Kaspia Seafood Restaurant, 9th Floor, Four Seasons Hotel, 1 Neftchilar Avenue, Baku
Tel.: +994 12 404 2424 www.fourseasons.com
Almost exactly three months to go to the big day! The day when my daughter, my youngest, becomes someone else’s chattel. Haha, good luck with that then, George! No, in truth, she will always be her own woman, there’s not much question of that, she’s been brought up that way, and, being quite a mover and shaker in a male dominated industry, this petite little blonde is no-one’s pushover but I hope she becomes a good and tender chatelaine of this wonderful young man’s heart. Forever after. They make a truly lovely couple and the whole family is very excited about the forthcoming nuptials. Naturally, as this is my one and only opportunity to be the Mother of the Bride, I’m taking my duties very seriously indeed and travelling back and forth to the UK on ‘bridal trips’ every five minutes, or so it seems, to enthusiastically help organise the big event. And this is why I had to put my own romantic inclinations on the back burner this year and spend Valentine’s Day apart from the lovely husband. He hid a Russian heart shaped card in my suitcase, I hid a craftily readapted Birthday card under his pillow and off I jetted to the UK on Friday the 13th to spend Valentine’s with one of my all-time bestie girlfriends eating Thai takeaway at my London kitchen table and talking nineteen to the dozen.
The lovely husband maintains that women have a part of brain where they store up emotional debts and IOUs for later use (take note, George!). He might be right there, I certainly wasn’t going to forget about my outstanding romantic Valentine’s dinner date now, was I? Had he been in London with me, we’d no doubt have gone to my favourite fish restaurant, J. Sheekey (www.j-sheekey.co.uk) in Soho. Not only do I love their food to the point of craving it but this is where the lovely husband put a ring on my finger many years ago, so it has special meaning for us as well. Here in Baku, I chose the most elegant place I know, the gorgeously grand Four Seasons Hotel. Mmmmmh, who can resist the fabulous ambience and food at Zafferano or the chic sophistication of Bentley’s Whisky Bar where they do some pretty impressive bar snacks and extremely quaffable drinks too?! Well, since these two places within the hotel are high on the list of our preferred dining choices in Baku, we thought that for a change and on this special occasion, we’d try the Kaspia upstairs. We’d been there only once before, shortly after our arrival in Baku 18 months ago, and had eaten a rather disappointing prawn with an over inflated ego, masquerading as lobster, possibly the smallest I have ever seen, in fact. And this at a steep AZN40. Sorry, but at that price size matters!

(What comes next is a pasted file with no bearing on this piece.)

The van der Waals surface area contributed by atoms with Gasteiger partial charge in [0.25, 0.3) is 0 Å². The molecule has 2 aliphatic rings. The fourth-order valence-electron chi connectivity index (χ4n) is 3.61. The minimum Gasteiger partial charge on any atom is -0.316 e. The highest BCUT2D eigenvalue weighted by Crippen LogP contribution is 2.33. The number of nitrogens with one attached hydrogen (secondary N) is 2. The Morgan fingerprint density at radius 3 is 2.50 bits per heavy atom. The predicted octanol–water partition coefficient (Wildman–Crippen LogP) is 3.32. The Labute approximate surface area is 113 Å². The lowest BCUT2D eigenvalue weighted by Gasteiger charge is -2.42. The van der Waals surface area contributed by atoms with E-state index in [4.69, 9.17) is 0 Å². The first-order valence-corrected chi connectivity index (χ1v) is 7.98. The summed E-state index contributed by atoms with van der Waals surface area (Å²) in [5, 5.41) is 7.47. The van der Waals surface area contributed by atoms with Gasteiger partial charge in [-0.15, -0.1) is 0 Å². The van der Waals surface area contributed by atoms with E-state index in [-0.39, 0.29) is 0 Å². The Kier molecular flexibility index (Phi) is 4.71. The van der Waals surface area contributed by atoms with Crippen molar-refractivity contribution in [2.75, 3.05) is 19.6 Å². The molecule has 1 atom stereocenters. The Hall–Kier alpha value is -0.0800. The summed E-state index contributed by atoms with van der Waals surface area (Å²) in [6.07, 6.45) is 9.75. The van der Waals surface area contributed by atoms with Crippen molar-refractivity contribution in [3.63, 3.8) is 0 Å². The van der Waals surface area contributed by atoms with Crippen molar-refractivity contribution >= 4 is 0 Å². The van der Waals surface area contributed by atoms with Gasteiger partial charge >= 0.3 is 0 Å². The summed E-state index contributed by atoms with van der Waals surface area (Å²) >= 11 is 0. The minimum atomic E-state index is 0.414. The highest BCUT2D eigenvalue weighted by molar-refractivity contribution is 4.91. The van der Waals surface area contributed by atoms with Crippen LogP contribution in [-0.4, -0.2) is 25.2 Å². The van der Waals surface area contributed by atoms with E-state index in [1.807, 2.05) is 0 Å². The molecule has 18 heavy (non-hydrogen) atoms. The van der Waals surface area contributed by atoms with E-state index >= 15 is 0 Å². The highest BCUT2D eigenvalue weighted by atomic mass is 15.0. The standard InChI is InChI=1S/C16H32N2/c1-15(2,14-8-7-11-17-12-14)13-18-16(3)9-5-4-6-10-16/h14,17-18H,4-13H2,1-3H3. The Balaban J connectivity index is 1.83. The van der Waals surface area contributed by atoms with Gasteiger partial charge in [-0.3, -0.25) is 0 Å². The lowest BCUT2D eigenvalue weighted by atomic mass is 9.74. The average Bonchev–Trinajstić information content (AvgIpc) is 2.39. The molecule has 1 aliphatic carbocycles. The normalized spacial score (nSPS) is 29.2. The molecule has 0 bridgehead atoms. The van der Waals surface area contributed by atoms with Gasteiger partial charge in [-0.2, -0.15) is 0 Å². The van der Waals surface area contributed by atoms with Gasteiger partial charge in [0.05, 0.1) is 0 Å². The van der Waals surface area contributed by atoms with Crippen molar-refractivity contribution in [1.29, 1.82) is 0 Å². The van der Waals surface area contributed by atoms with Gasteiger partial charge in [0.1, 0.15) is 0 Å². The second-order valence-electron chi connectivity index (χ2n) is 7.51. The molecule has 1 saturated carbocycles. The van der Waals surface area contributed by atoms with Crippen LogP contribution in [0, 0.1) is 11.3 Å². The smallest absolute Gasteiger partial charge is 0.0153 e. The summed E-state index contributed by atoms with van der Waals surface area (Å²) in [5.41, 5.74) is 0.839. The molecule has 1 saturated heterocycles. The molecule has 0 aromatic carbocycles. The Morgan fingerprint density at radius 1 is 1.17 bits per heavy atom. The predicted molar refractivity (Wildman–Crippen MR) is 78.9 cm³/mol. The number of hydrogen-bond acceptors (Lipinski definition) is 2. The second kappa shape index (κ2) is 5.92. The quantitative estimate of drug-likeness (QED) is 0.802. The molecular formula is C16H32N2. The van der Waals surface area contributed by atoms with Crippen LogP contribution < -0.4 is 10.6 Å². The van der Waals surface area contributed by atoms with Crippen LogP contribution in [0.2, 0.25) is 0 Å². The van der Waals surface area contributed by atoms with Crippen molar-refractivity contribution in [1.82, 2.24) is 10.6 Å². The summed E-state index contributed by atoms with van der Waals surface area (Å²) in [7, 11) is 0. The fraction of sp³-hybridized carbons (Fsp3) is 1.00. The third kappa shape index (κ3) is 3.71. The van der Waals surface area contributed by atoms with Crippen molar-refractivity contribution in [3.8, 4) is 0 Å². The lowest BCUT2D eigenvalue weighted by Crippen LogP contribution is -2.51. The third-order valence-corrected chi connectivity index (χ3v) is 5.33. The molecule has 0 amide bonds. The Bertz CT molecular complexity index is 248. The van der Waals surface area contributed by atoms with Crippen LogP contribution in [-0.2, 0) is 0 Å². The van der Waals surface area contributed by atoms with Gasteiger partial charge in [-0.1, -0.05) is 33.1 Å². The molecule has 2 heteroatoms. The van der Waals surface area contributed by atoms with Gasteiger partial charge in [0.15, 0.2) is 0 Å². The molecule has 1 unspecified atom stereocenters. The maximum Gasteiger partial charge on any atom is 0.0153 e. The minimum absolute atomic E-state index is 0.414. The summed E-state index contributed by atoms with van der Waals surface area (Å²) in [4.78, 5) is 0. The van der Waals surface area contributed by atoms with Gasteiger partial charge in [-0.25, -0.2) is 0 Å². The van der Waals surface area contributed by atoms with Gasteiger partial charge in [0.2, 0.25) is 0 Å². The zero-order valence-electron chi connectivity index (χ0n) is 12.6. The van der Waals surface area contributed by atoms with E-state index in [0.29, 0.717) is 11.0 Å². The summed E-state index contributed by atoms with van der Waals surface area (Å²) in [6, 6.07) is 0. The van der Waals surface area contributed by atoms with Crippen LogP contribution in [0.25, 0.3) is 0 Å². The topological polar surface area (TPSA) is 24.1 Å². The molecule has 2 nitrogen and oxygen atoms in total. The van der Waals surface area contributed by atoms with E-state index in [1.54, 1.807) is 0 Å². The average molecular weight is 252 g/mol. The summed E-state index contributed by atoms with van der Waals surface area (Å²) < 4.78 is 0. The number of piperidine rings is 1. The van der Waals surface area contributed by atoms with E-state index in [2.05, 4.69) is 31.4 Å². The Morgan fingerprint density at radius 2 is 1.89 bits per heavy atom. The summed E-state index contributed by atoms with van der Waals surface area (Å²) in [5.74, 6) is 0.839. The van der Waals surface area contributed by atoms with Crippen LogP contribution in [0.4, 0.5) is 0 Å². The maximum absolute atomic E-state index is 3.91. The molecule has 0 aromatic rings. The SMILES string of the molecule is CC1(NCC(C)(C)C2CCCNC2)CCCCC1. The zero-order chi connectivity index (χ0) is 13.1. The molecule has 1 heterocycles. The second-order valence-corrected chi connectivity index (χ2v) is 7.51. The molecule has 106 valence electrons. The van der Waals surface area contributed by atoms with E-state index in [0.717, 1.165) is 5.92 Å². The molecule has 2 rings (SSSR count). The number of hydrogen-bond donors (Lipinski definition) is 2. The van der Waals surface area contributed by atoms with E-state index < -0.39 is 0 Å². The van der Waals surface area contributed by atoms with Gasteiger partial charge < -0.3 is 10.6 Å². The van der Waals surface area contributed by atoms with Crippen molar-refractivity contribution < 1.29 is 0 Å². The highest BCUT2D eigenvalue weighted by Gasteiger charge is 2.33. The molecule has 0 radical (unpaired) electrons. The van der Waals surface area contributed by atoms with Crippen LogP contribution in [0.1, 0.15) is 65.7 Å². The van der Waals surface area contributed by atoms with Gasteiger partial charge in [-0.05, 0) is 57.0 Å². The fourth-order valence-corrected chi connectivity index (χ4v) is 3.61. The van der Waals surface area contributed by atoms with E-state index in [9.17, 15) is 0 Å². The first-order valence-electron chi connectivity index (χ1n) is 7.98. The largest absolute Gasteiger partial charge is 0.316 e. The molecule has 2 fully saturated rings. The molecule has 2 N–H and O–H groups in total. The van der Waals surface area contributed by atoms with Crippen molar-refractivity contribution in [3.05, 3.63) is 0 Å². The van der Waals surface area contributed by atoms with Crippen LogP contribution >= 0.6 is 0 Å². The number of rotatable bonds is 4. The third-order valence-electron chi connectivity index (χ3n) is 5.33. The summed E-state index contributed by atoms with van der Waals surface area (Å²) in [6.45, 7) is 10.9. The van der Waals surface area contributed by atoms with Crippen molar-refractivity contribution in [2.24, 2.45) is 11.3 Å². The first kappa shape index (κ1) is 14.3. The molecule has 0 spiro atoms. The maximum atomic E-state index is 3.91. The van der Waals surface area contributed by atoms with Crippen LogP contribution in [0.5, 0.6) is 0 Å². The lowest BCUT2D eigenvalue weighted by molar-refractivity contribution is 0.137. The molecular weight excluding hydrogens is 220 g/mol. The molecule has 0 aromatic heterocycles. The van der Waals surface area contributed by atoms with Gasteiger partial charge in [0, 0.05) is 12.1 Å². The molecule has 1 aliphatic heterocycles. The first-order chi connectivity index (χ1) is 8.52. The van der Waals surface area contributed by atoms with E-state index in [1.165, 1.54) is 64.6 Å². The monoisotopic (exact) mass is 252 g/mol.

Now Kaspia is not a restaurant that visually particularly appeals to me. In contrast to the elegance of the rest of the hotel, there’s something cold about it, a bit of a glorified fishmonger’s vibe. It’s neither sleek, nor modern, nor trad, nor cosy and Neptune only knows what the crystal glass decoration in the dedicated lift and on the restaurant floor has to do with anything. We’d booked in the non smoking section which is the less attractive area but were then offered a gorgeous little alcove table in the smoking section, just for two, almost hidden behind some wooden panelling, and set right into the window with a spectacular view over Baku. The perfect romantic date table! Very promising!
The bread came, fresh and lovely, some of it baked with a delicate hint of apple in the dough, some with a slightly fishy sea grass. The generous pats of butter were just the right consistency, well cooled but not hard, the table laid to perfection. You can usually bet that you’re on to a good thing when those little details are properly observed. Outside the lights of Baku were twinkling, inside in our little alcove there was discreet low lighting. The scene for a wonderful evening was set.
Our shared starter was assorted marinated and smoked fish with tuna, salmon, swordfish and scallops. It was a good looking platter with essentially great tasting fish. We were in our element! The accompanying crème of horseradish was very creamy and not at all horseradishy; I could just as well have had it on a scone with jam on top but that wasn’t a big deal. A bit stranger was the fact that we had to ask for lemon which then took some time coming. There’s a good reason why lemon is always served with fish, and especially smoked fish. It brings out the flavor, reduces the overly pungent fishiness and, being alkalinizing, also makes it more digestible.
As a main course I ordered one of my favourite fish dishes, sea bass with spinach. The lovely husband asked for a swordfish fillet with ratatouille and because we like our vegetables, we also ordered a side dish of roasted root vegetables.